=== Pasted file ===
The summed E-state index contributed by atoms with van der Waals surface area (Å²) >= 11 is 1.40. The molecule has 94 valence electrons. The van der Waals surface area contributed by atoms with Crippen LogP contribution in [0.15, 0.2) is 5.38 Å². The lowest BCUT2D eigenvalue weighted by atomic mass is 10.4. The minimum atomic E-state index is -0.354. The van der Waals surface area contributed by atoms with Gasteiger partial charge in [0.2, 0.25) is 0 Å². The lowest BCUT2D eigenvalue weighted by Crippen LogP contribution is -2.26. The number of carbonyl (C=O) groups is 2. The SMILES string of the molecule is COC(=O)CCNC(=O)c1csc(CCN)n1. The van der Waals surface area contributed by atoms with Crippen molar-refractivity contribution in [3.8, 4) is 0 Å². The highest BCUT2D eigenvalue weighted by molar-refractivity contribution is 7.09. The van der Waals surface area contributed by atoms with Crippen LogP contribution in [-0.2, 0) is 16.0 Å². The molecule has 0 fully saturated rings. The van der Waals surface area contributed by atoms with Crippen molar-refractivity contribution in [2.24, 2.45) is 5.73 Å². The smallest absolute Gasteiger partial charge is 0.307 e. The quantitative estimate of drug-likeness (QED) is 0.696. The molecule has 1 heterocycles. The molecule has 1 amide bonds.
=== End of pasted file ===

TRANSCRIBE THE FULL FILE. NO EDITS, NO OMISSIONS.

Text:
The summed E-state index contributed by atoms with van der Waals surface area (Å²) >= 11 is 1.40. The molecule has 94 valence electrons. The van der Waals surface area contributed by atoms with Crippen LogP contribution in [0.15, 0.2) is 5.38 Å². The lowest BCUT2D eigenvalue weighted by atomic mass is 10.4. The minimum atomic E-state index is -0.354. The van der Waals surface area contributed by atoms with Gasteiger partial charge in [0.2, 0.25) is 0 Å². The lowest BCUT2D eigenvalue weighted by Crippen LogP contribution is -2.26. The number of carbonyl (C=O) groups is 2. The SMILES string of the molecule is COC(=O)CCNC(=O)c1csc(CCN)n1. The van der Waals surface area contributed by atoms with Crippen molar-refractivity contribution in [3.8, 4) is 0 Å². The highest BCUT2D eigenvalue weighted by molar-refractivity contribution is 7.09. The van der Waals surface area contributed by atoms with Crippen LogP contribution in [-0.2, 0) is 16.0 Å². The molecule has 0 fully saturated rings. The van der Waals surface area contributed by atoms with Crippen molar-refractivity contribution in [2.24, 2.45) is 5.73 Å². The smallest absolute Gasteiger partial charge is 0.307 e. The quantitative estimate of drug-likeness (QED) is 0.696. The molecule has 1 heterocycles. The molecule has 1 amide bonds.